This article originally appeared in Chinese on Momentum Works’s WeChat account. Translated into English by the Momentum Works team.
In the past week, various tech news sites have broken the news of SheIn’s exit from Indonesia.
Indeed, SheIn terminated its operations in Indonesia (or rather, stopped serving Indonesian customers) on 29th July:
Many observers have linked SheIn’s exit to its difficulty in drawing web traffic in Indonesia. With fewer than 5,000 monthly visits, its web visits lagged far behind that of players such as Zalora. However, in an age where paid user acquisition is the norm, SheIn’s low page views are likely to be the result of its unsatisfactory business in Indonesia, rather than the cause of it.
Furthermore, most users in Indonesia engage on mobile, not on the web. Based on its mobile downloads, it seems that SheIn had stepped off its efforts on acquiring users since the 14th or 15th of July. In the shopping category of Google Play store in Indonesia, its app ranking has steadily declined since then:
(Yet) another new policy at Indonesia’s customs
We find it interesting that SheIn chose to end its operations on 29th July– just a few days before the new requirements introduced by Indonesia’s customs.
As of 1st August, any recipient of imported parcels in Indonesia are required to submit either personal or business identification (NPWP or NIK/KTP/Driving license number). This new policy affects nearly all B2B, B2C, and C2C companies in Indonesia– document parcels are the only exception.
Below is a notice that SF Express had provided to its shippers:
While this is a snippet of the official announcement:
Should SheIn have stayed in Indonesia?
As a cross-border ecommerce company without an operations team in Indonesia, SheIn would find it hard to comply with these regulatory changes, since it would need to verify the particulars of its Indonesian customers without violating privacy laws.
Even if this new policy had not been enacted, SheIn would still have struggled to compete in Indonesia. While Shopee (one of its biggest rivals) has strong control over its fulfillment, SheIn, as an independent cross border seller, had to rely on service providers instead.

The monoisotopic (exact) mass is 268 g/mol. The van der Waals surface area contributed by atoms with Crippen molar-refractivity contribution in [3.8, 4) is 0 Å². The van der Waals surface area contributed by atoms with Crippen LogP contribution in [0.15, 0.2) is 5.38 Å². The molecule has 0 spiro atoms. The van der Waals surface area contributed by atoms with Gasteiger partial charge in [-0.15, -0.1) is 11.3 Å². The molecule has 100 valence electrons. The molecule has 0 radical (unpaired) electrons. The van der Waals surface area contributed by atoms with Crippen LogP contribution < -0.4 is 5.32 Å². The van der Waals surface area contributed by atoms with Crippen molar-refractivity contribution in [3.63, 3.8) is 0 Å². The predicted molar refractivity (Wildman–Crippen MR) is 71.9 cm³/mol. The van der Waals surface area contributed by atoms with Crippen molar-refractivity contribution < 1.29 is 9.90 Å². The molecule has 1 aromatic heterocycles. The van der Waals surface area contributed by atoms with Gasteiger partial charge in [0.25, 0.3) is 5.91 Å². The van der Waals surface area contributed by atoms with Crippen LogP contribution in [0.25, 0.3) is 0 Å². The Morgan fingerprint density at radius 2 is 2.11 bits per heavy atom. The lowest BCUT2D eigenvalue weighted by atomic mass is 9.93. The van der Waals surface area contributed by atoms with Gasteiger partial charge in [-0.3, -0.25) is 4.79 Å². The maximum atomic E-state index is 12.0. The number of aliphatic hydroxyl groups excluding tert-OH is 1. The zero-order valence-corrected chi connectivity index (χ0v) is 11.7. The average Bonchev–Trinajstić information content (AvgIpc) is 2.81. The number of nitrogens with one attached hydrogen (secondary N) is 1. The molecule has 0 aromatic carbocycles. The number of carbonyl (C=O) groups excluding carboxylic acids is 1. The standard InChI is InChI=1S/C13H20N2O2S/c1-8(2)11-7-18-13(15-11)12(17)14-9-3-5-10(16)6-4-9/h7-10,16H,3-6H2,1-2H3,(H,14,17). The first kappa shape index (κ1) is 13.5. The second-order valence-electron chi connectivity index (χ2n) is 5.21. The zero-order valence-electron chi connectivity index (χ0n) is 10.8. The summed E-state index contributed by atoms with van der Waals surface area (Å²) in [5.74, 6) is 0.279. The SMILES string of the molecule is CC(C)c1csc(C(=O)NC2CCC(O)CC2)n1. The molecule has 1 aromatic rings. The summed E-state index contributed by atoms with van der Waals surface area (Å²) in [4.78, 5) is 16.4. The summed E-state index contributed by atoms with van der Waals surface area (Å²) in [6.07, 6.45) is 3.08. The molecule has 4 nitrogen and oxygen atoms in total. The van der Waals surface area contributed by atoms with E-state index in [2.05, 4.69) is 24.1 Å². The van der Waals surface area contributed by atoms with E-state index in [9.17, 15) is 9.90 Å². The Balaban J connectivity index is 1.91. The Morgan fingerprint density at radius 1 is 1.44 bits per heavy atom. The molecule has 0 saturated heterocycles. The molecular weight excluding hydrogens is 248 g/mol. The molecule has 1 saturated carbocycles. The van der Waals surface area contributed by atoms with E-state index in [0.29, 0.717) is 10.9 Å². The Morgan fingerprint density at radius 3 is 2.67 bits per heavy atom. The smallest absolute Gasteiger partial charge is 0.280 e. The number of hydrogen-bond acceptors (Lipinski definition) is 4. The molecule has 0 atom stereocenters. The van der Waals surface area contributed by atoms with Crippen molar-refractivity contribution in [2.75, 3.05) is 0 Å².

Before SheIn ceased operations, AsiaXpress (a freight forwarding company) had handled most of its shipments while local suppliers had overseen last-mile delivery. While SheIn had wanted to reduce costs by working with end-to-end logistics service providers, nobody in the industry seemed to be willing or able to satisfy the service level requirements while still being happy with the low price SheIn was demanding.
Simply put, SheIn could not be as cost-efficient as Shopee in Indonesia.
Furthermore, with no on the ground government relations team, SheIn did not have the ability to negotiate or clarify. Anyways, it had not penetrated Indonesia’s online fashion market properly.
Instead, it decided to focus their attention on other countries where growth was easy, at least in the short term. These include Thailand, Malaysia, and Singapore:
How do Indonesians feel about SheIn’s ceasing of operations? A few of our friends in Indonesia have expressed similar sentiments– while they could spend up to two hours browsing SheIn’s catalogue, they are not especially saddened by its exit. After all, they can get variety, competitive prices and fast fulfilment of fashion from Shopee, JD.id and Zalora.
Was Zalora dominating in Southeast Asia?
Though Zalora is a popular fashion brand, not many people know about its parent company, Global Fashion Group (GFG), which was already publicly listed in Germany. Backed by Rocket Internet, the group had incubated various fashion ecommerce platforms and brands in emerging markets.
It currently operates in Australia and New Zealand, Southeast Asia, the Commonwealth of Independent States, and Latin America (Namshi, its regional business in the Middle East, was sold to the real estate conglomerate, Emaar, in 2017):
According to GFG’s 2021 Q1 Results, Zalora currently has a total of 3.3 million active customers in Southeast Asia, accounting for a Net Merchandise Value (MV) of €85.9 million.
It’s clearly not catering to the mass market in this region– it is a fashion brand rather than an ecommerce platform.
It is right for Zalora not to become a platform. Fashion products are one of Shopee’s hottest selling categories in Indonesia– Zalora will not have an advantage if it tries to woo the mass market.
As for SheIn, we expect it to follow in the footsteps of TikTok and repackage itself as a Singaporean company if it plans on listing in the US.
Shopee itself is a Singaporean company.
But maybe SheIn will be back to Indonesia later, under the same or different band name.